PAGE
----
Parliament will have “a proper debate” on issues like hate speech, race and religion next month, said K Shanmugam on March 19 at the 15th Religious Rehabilitation Group retreat. This is a curious way of framing any debate, which kind of highlighted the fact that in the context of Singapore, space for any other than proper debate is, in the eyes of many observers, pinhole sized.
Let’s leap over what has been happening or achieved all these years – the activities and policies described variously as community-supervised (RRG), inter-community, behind-closed-doors – and talk about where we are today and why what Singapore has achieved so far may not be quite enough.
Ours has been touted as a model multi-racial society where every other faith has a presence here. But it is not yet able to maintain a strictly secular approach to the way we do things. It is more that of working out a balance, advantaging some at the expense of others.
Yes, the Singapore model of consultation and constant inter-reaction among leaders of the main religious faiths sets the right tone in helping to maintain harmony. In a real crisis, however, how the society at large itself responds will make a big difference. There must be appreciable give and take for all to feel they have a stake in influencing the direction and want to participate.
In theory and practice, the state must be strictly neutral. To earn the authority to act on hate speech or race or religious issues and expect support from large segments of the public, it must never be seen to side with or be under undue pressure from any religious group. If you are not a fan of heavy metal (like Indonesian President Joko Widodo, no less) or black metal music (as performed by Watain), at least do not impose your personal dislike for such music on others.
In the end, it is the people themselves who will count the most. Their character will make the difference – in peace and war.
It may not be about religion or race at all. It may be something as clear as having high tolerance backed by a heavy degree of steely determination.
The New Zealand killings should offer some lessons worth bringing up in Parliament.
The New Yorker published an article on how the New Zealand Prime Minister handled the crisis. Jacinda Ardern practised a policy of explicit disregard towards the Australian terrorist, it said, quoting the Kiwi leader: “He sought many things from his act of terror, but one was notoriety. And that is why you will never hear me mention his name. He is a terrorist. He is a criminal. He is an extremist. But he will, when I speak, be nameless. And, to others, I implore you: speak the names of those who were lost, rather than the name of the man who took them. He may have sought notoriety, but we in New Zealand will give him nothing. Not even his name.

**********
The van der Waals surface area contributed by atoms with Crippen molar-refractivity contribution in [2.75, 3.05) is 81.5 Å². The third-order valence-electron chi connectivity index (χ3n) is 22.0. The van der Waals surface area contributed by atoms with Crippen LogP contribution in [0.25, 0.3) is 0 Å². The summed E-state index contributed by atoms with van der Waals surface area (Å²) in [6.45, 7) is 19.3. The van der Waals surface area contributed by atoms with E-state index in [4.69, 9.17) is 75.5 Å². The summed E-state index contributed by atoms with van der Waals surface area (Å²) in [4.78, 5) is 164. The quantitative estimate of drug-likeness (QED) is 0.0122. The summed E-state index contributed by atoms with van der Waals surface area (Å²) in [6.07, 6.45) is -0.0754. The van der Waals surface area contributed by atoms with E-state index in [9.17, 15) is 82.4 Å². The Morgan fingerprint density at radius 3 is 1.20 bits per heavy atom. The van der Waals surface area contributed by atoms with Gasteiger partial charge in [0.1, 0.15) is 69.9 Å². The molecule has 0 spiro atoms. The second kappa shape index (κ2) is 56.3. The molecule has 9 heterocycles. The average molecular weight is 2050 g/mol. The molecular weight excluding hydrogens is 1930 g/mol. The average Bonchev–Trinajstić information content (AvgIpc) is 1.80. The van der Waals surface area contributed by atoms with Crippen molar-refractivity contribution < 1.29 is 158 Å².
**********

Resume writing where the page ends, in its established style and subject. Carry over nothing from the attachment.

“One of the roles I never anticipated having, and hoped never to have, is to voice the grief of a nation. At this time, it has been second only to securing the care of those affected and the safety of everyone.”
In the aftermath of the attack, New Zealand quickly and instinctively closed ranks and reached out to its Muslim citizens. No chest-thumping, no talk about revenge. Just gritty determination to heal and move on. Very much like the disaster-accustomed Japanese, another island nation.
Do Singaporeans have this resilience? This is of far greater importance than a sanitised debate or whatever may be planned for Parliament next month.
If SCC can do it, why can’t FAS or SportsHub?
Oh wow. Some 60 teams are battling it out at next month’s Singapore Cricket Club Soccer Sevens tournament, with 17 of the teams overseas-based clubs from Malaysia, Indonesia, Thailand, Japan and Hong Kong.
Besides the four existing categories – Open, Masters, Legends and Youth – a new Corporate category has been introduced this year. The category features eight teams from corporations such as Citibank Singapore, Bank of China and Ernst & Young.
The event will feature a marquee player. Retired Spanish and ex-Spurs star Mohammed Alí Amar, better known as Nayim, will be playing for the Bruce James Select team in the Legends competition.
SCC has also partnered the Chelsea FC International Development Centre Singapore to conduct a training session on March 22 for two visiting youth teams – the Phuket Youth Football Home and the Bali Sports Foundation.
So, what has been happening to the FAS and SportsHub? Can’t they do anything like this? It takes a cricket club to show them how to create buzz in soccer.
Tan Bah Bah is a former senior leader writer with The Straits Times. He was also managing editor of a local magazine publishing company.
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